There were some important gender differences in how school attendance evolved between January/February 2019 and October 2020. A larger share of female school-aged household members (12%) were not attending in both January/February 2019 and October 2020 compared with male school-aged household members (9%). Yet a smaller share of female school-aged household members (27%) than male school-aged household members (31%) were attending in January/ February 2019 but were no longer attending in October 2020.
There were also large differences in the evolution of school attendance across different age groups. The oldest age group (those aged 15-18 years) were the most likely to not be attending in both January/February 2019 and October 2020 (19% of this age group). The oldest age group were also more likely to have stopped attending over this period, with 34% of them having attended school in January/February 2019 but not in October 2020. This may, once again, reflect the effect that the COVID-19 crisis is having on the procedures needed to progress through higher grades. Yet it may also simply be that many older school-aged members passed the 9 years of mandatory schooling required in Nigeria between 2019 and 2020.
Engagement in Learning Activities
Around 55% of school-aged household members have been engaged in education or learning activities at some point since mid-March, meaning that 45% of school-aged household members have not engaged in any education or learning activities over this period. This emphasizes the importance of helping children catch up for the time they missed at school. School-aged female members were slightly more likely to have been engaged in any learning activities (57% compared to 53% of males), although the share was consistent across age groups. School-aged household members in urban areas and in the richest consumption quintiles are more likely to have participated in learning activities than school-aged household members in rural areas and in the lowest consumption quintiles, which could widen preexisting education gaps between the rich and the poor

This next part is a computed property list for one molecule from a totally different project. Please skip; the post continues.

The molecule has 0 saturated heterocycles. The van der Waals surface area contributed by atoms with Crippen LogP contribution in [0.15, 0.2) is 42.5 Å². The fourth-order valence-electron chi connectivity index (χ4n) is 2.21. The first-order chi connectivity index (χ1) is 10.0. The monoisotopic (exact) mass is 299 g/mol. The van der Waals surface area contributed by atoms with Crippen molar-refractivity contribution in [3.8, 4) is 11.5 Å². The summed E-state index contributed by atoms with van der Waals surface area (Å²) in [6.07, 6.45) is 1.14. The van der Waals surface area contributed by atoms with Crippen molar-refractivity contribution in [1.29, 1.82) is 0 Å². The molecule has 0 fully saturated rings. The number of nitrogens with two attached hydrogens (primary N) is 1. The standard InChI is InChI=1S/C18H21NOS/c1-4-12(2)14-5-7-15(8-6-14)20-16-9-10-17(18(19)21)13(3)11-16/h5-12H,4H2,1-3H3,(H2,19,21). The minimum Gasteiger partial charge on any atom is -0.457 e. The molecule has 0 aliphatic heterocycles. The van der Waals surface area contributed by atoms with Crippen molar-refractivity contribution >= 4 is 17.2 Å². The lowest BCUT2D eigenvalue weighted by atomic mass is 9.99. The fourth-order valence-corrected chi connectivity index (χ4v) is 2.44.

Vaccination And Testing
The vast majority of respondents reported that they were willing to get tested for and vaccinated against COVID-19, if such services were free. Almost 90% of respondents answered "Yes" when asked "If you could get tested for free for the COVID-19 virus, would you be willing to get tested?". Additionally, 89% of respondents answered "Yes" when asked "If an approved vaccine to prevent coronavirus was available right now at no cost, would you agree to be vaccinated?". Respondents in urban areas are more skeptical towards a possible vaccine against the COVID-19 virus: 14% of urban respondents would not agree to be vaccinated (even at no cost) compared to 8% in rural areas. Out of those who would not agree to be vaccinated, 32% indicate that the main reason is because they do not think it would be safe, and 31% say they do not consider themselves to be sufficiently at risk of contracting COVID19.
Employment and Income
While the share of respondents who were working remained stable in October 2020 (at 87% of respondents), the sixth round of the NLPS provides further evidence that income remains precarious for many households. Of the 84% of households that operated a non-farm enterprise at any point in 2020, around 22% were not operating their businesses in October 2020. The vast majority of these non-farm enterprises that are currently closed had been open at some point since the start of the COVID-19 crisis, indicating that businesses that may have, at some point, resumed operations were not viable enough to continue. If household income continues to be precarious, this may limit the investments households are able to make in education and health services for their members, even if schools fully reopen and the government supports more testing and vaccination.